Russian culture is steeped in a variety of superstitions that are still observed by many people today. These beliefs are deeply ingrained in Russian society and have been passed down from generation to generation. In this article, we will explore some of the most popular Russian superstitions and their meanings.
The evil eye is a common superstition in many cultures, including Russia. It is believed that a person can cast an evil eye on someone by giving them too much attention, complimenting them excessively, or showing envy towards them. This can cause the recipient to become ill, have bad luck, or experience other misfortunes.
To protect against the evil eye, Russians often wear a small charm called a “nazar” or “matushka.” These charms are typically blue and white and are thought to ward off evil spirits.
In Russia, it is considered bad luck to whistle indoors. This superstition dates back to the belief that whistling would summon evil spirits into the home. Some people also believe that whistling inside can cause financial difficulties or bring about other misfortunes.
To avoid tempting fate, many Russians refrain from whistling indoors or will immediately stop if they accidentally do so.
Breaking a mirror is considered bad luck in many cultures, and Russia is no exception. It is believed that breaking a mirror can bring seven years of bad luck. This superstition is thought to have originated from the belief that mirrors could trap the soul, and breaking one would release it.
To avoid bad luck, Russians will often bury broken mirrors or place them in running water to “wash away” the bad luck.
In Russian folklore, crows are associated with death and bad luck. It is believed that if you see a group of crows, you should count them. If you count an odd number, it is thought to be a bad omen.
To counteract this superstition, some people will cross themselves or spit over their left shoulder after seeing a group of crows.
Knocking on wood is a common superstition in many cultures, and Russia is no exception. It is believed that knocking on wood will bring good luck and ward off bad luck. This superstition is thought to have originated from the belief that spirits and gods lived in trees.
To invoke good luck, Russians will often knock on wood three times after making a wish or expressing gratitude.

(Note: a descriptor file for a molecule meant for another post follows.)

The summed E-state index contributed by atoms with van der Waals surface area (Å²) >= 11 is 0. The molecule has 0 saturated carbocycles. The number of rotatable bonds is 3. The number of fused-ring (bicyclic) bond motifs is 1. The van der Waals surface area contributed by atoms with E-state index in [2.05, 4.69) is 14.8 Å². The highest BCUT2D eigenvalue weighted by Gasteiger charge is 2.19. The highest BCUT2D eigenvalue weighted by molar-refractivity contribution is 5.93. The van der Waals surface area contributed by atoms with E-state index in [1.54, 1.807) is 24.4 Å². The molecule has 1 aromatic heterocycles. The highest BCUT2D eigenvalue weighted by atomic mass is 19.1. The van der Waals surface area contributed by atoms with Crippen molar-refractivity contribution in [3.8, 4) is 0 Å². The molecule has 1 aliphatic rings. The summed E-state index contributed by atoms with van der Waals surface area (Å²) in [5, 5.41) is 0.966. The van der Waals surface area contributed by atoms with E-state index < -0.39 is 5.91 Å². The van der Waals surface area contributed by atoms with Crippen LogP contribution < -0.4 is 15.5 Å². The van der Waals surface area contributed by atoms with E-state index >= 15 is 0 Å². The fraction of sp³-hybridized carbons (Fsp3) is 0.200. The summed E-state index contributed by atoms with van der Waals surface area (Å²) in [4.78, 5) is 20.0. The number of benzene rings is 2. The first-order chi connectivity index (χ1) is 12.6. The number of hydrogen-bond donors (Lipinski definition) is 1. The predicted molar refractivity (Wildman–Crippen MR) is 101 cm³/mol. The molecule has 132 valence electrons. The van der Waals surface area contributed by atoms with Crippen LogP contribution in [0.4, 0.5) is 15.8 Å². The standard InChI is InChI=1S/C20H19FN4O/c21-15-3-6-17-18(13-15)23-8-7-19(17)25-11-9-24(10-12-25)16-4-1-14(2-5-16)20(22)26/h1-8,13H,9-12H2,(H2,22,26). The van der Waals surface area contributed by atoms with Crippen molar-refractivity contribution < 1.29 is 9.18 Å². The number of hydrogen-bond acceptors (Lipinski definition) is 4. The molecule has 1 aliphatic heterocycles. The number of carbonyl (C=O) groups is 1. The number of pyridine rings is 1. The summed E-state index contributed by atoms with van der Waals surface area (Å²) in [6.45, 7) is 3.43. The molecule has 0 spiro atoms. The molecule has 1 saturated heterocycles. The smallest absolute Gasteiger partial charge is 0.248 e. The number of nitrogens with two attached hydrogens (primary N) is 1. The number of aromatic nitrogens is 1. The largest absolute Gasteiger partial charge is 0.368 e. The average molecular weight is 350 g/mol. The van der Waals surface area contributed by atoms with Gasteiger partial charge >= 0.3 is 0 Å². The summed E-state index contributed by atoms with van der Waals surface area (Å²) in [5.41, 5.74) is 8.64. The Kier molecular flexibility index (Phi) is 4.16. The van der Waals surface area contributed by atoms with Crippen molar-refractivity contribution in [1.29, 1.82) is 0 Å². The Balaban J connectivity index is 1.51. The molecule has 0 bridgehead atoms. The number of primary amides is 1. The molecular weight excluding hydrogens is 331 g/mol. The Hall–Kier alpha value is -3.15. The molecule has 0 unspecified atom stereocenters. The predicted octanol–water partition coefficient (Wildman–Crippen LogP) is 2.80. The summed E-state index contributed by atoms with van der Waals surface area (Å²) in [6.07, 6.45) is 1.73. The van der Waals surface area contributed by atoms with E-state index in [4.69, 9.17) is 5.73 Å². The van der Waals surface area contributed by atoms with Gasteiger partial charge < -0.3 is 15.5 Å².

In Russia, it is considered bad luck to leave bread upside down on the table. This superstition dates back to a time when bread was scarce, and wasting it was seen as a sin. Leaving bread upside down was thought to invite poverty and hunger into the home.
To avoid bad luck, Russians will often turn bread right side up and cross themselves before eating it.
In Russia, it is considered good luck to sneeze before starting a new task or activity. This superstition dates back to the belief that sneezing could expel evil spirits from the body.
To acknowledge a sneeze, Russians will often say “Будь здоров” (bude zdorov), which means “Be healthy.”
Black cats are often associated with bad luck in many cultures, and Russia is no exception. It is believed that if a black cat crosses your path, it can bring bad luck or cause harm.
To counteract this superstition, some Russians will spit over their left shoulder or make the sign of the cross after seeing a black cat.
In Russia, it is considered bad luck to put shoes on the table. Thissuperstition is thought to have originated from the belief that shoes were dirty and carried negative energy from the ground. Placing them on the table could contaminate food and bring illness or bad luck.
To avoid this superstition, Russians will often place shoes on the floor or in a designated area away from the table.
New Year’s Eve is a big holiday in Russia, and it is celebrated with a variety of traditions and superstitions. One of the most popular traditions is to write down a wish on a piece of paper, burn it, and then drink the ashes in a glass of champagne. This is thought to bring good luck and make the wish come true.
Another tradition is to clean the house thoroughly before New Year’s Eve to get rid of any negative energy from the past year. Russians will also often decorate their homes with fir trees, which are thought to bring good luck and prosperity.
Superstitions play an important role in Russian culture and are still observed by many people today. While some may seem odd or outdated, they serve as a way to ward off bad luck and invite good fortune into people’s lives. Understanding and respecting these superstitions is an important part of experiencing and appreciating Russian culture.